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I’m Here to Raise Capable People

Michele LaMontagne, the first female commander in the New Mexico Air National Guard, November 2019.
Unprecedented—Michele LaMontagne, the first female commander in the New Mexico Air National Guard, November 2019., the first female commander in the New Mexico Air National Guard, November 2019. Photo by Ian Beckley.

SGI-USA member Michele LaMontagne is the second woman to reach the rank of brigadier general in the New Mexico National Guard and its first female commander. The World Tribune spoke with her about her career and how she uses her Buddhist practice in her daily life.

World Tribune: Thank you for speaking with us about how Buddhism has informed your career. What brought you to Buddhism?

Michele LaMontagne: Around 2010, my partner at the time was an SGI-USA member, and she invited me to activities. I was raised Catholic, so I didn’t feel connected to it. But I was curious, so I would sit back and watch. One time at the local Buddhist center, I listened to the unified voices of everyone chanting Nam-myoho-renge-kyo, and it hit me: This is it. Still, I was in that first phase for four to six months where I would go to the district meeting and just sit in the background. No one pressured me.

WT: What compelled you to embrace the practice?

LaMontagne: It was interesting. When I started going to meetings, a pioneer member said to me: “Pick something to chant about. If you want absolute happiness, this practice will work.” I decided, OK, let me pick something and chant. The year before, I had eaten oysters on vacation that gave me a [foodborne illness] I couldn’t shake. I chanted to get rid of it, and two weeks later, it was gone. I saw that this practice works. That’s why I stuck with it.

WT: You had an accomplished career in the military before you began practicing Buddhism. How has your practice impacted your career?

LaMontagne: Being introduced to Buddhism later in my career has shaped my approach. A lot of it has to do with developing more compassion and empathy for both people affected by someone’s behavior and those doing things. When someone makes comments that aren’t respectful, often they’re not out to harm someone. They’re just ignorant of how their behavior lands on people. I’ve learned to be openhearted and open-minded, and I find people aren’t defensive when you take that approach.

WT: Can you share a time you put your Buddhist practice to the test?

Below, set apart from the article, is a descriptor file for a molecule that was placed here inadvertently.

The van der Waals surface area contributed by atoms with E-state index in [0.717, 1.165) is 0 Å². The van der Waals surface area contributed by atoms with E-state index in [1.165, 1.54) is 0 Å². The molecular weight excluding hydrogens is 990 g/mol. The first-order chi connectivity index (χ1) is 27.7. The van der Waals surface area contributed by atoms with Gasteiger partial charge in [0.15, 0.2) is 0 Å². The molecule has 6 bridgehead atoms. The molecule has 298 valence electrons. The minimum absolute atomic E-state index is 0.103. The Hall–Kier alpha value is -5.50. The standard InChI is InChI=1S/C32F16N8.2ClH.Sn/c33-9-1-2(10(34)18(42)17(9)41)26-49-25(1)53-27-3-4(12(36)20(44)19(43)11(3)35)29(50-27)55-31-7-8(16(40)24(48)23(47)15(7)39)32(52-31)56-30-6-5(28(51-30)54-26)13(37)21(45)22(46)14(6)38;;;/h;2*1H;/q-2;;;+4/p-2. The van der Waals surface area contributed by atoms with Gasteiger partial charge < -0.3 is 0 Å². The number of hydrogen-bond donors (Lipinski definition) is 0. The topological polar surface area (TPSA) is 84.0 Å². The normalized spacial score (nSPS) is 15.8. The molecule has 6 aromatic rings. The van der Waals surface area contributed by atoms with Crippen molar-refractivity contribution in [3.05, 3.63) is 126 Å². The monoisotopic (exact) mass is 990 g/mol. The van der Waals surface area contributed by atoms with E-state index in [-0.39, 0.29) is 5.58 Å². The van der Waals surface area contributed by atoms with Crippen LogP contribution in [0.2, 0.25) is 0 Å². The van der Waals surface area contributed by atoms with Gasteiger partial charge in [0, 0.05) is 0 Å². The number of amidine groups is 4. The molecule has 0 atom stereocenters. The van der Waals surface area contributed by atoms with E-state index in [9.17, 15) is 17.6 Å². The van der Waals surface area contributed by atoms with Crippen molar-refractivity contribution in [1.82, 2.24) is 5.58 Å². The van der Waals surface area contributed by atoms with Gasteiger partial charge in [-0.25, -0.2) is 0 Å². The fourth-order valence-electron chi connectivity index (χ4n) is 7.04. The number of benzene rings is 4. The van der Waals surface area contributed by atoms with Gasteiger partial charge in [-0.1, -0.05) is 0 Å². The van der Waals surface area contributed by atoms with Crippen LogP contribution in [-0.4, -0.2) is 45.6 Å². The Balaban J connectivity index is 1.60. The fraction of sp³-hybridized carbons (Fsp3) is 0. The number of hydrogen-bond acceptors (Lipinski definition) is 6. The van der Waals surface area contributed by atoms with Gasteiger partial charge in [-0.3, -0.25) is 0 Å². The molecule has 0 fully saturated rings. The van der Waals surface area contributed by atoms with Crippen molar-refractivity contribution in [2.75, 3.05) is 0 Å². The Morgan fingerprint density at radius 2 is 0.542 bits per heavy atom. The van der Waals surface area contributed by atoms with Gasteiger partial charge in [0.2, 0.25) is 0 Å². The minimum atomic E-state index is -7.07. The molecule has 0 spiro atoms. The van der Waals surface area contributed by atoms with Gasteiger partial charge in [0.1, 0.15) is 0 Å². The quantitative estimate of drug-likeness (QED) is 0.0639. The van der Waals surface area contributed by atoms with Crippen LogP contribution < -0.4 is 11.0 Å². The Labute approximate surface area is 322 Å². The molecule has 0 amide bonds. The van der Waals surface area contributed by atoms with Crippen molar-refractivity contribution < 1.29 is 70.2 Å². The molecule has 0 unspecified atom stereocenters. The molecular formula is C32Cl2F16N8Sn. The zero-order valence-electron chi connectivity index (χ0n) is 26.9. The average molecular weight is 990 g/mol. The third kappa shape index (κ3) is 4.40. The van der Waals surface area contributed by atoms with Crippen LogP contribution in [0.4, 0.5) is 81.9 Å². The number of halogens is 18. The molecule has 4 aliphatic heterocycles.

LaMontagne: In the first few years of my practice, I was in line to be promoted. My whole family was going to come out to the ceremony, but then someone else got the promotion instead. I didn’t use my practice, thinking You’ll get it next time, as if a positive attitude would be good enough. But internally, I was not OK.

A few months later, the same thing happened. Someone else was promoted ahead of me. I was upset. But this time, I used my practice. I chanted for the best possible outcome for my career. And I read this passage from Nichiren Daishonin: “Suffer what there is to suffer, enjoy what there is to enjoy. Regard both suffering and joy as facts of life, and continue chanting Nam-myoho-renge-kyo, no matter what happens” (“Happiness in This World,” The Writings of Nichiren Daishonin, vol. 1, p. 681). I wrote this down in so many notebooks and shared it with other people as encouragement.

Then it happened a third time—but my reaction was different. I was not fazed. I knew that with my Buddhist practice, something better than I could imagine would happen. Then I got promoted. And promoted again. And promoted to brigadier general. There were so many moments I wanted to give up. But I kept moving forward.

WT: Incredible. How has your practice developed since then?

LaMontagne: One of my qualities is that I’m very disciplined. I’m good with being determined to chant and read every single day, even if it’s just a couple of pages. That’s important for me, because if things aren’t in my forefront, I can forget it’s a tool for me.

Working for others is what I’m passionate about. I’m also on a National Guard committee that works on programs and policies to make the military inclusive for everyone. We’ve made real changes.

WT: How do you view your unique mission in society through the lens of your practice?

LaMontagne: If one of the things we’re striving for is peace throughout the world—kosen-rufu—what better place to influence that than in an organization like the military.

Ikeda Sensei uses the phrase “developing capable people” over and over. In my military job, civilian job and the SGI, we’re here to raise capable people. We’re here to be happy ourselves, but we also have a responsibility to take care of others. If we want this society and the world to progress in a direction of less conflict, we have to invest in and support people other than ourselves.

WT: What would you tell a young person who wants to pursue a career in the military?

LaMontagne: As SGI members, we use our Buddhist practice to help others find absolute happiness. When people are happy, societies are peaceful. I think the military is a place where you can jump in feet-first and have an immediate, positive impact on your environment. If there are more people with Buddhist practice in the military, we can have an impact and change the world.

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